GoedelEscherBach explores the notion of "undecidable propositions", that any interestingly powerful formal system is either a) incomplete, meaning that certain "truths" (valid theorems) are not provable from within the system, or b) inconsistent, meaning that at least one theorem can be simultaneously proved both true and false. Such theorems often leak as axioms. Thus, for example, EuclidOfAlexandria declared that parallel lines never meet. He declared this as an axiom because he was (to paraphrase his own words) unable to prove it as a theorem. NonEuclidean geometry was born from the effort to assume the converse and find the supposed contradiction. The surprise was that instead of a contradiction, a new and parallel geometry was discovered. I'm carefully resisting the temptation to further the TheismVsAtheism page, but an obvious connection to GoedelEscherBach is to view the existence or nature of God as an axiom, undecidable within a given framework (such as our lives). We may choose to live in a universe without a God, or we may choose to live in a universe with a God, and if we choose to live with a God, we may choose the nature of that God (the technical term for such choices is a "theology"). None of these is "provable", and hence the futility of arguing about it. Euclidean and NonEuclidean geometries each "work". Nonetheless, *within* the context of a given theology (including "atheism", which itself has many shades of meaning), one *can* make deterministic and provable statements about that theology, just as one can make specific statements about the truth or falsity of a particular putative theorem. For example, one can correctly identify internal inconsistencies among multiple assertions about the nature of the God (or lack thereof) contemplated by the theology. Whether to then describe one or more of those assertions as "wrong" depends on the theology itself. I tend to abhor such inconsistency, and so I avoid it. But many prefer to simply live with it. -- TomStambaugh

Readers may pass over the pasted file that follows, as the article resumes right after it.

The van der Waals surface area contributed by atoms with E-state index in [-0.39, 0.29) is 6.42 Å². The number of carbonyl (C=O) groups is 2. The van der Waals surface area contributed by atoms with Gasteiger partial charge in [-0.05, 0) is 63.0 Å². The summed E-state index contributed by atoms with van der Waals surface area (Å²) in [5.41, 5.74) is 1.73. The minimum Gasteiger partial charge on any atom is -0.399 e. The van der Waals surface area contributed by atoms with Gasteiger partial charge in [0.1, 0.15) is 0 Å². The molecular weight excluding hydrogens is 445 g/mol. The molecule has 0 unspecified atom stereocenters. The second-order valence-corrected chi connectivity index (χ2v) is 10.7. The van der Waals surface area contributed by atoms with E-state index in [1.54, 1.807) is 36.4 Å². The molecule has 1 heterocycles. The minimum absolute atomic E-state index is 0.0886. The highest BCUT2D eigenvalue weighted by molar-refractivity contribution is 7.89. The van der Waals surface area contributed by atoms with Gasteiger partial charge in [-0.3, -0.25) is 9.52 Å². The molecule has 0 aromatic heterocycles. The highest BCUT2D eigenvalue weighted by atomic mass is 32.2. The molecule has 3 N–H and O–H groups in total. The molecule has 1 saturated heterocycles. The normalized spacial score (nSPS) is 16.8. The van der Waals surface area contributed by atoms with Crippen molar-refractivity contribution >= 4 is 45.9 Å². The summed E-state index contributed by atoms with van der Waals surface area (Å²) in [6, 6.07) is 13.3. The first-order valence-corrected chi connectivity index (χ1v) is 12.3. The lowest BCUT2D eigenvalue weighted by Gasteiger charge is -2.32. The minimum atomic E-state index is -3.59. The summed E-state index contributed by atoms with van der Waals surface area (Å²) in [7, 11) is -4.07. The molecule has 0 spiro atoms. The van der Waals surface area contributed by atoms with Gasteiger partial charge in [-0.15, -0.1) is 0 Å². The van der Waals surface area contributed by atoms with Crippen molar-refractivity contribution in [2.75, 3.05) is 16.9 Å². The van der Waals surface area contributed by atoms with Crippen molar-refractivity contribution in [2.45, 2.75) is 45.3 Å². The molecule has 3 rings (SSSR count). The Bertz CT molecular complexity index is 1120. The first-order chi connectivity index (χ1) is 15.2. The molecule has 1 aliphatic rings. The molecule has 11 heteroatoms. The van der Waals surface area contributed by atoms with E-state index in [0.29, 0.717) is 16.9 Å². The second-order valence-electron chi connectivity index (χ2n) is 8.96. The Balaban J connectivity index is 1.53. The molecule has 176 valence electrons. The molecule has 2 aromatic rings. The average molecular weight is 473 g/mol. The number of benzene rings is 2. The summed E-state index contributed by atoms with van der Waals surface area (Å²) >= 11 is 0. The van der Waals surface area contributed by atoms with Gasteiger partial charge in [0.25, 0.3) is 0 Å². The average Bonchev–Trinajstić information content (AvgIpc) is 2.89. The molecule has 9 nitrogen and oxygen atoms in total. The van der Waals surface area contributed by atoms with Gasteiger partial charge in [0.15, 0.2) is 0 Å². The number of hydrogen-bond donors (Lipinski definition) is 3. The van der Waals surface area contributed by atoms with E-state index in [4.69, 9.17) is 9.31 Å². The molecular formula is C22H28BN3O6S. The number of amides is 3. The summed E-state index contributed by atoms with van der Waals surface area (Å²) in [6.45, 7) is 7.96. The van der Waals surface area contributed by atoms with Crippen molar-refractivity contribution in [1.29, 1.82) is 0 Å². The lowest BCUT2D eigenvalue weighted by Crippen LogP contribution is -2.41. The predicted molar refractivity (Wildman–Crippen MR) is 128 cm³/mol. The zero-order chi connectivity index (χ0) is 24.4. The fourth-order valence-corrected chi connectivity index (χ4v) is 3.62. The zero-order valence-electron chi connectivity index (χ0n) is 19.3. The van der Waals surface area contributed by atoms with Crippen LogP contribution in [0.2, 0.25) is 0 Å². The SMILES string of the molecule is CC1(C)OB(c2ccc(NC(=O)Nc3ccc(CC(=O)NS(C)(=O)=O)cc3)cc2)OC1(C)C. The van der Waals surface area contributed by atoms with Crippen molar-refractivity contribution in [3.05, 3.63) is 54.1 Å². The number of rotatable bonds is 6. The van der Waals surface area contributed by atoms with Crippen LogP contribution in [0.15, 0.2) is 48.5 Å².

Interjection: So long as we are working logically, though, don't we have "from a contradiction, anything follows?" As in, an inconsistent system is complete only by having everything. That's not something any formal system can live with.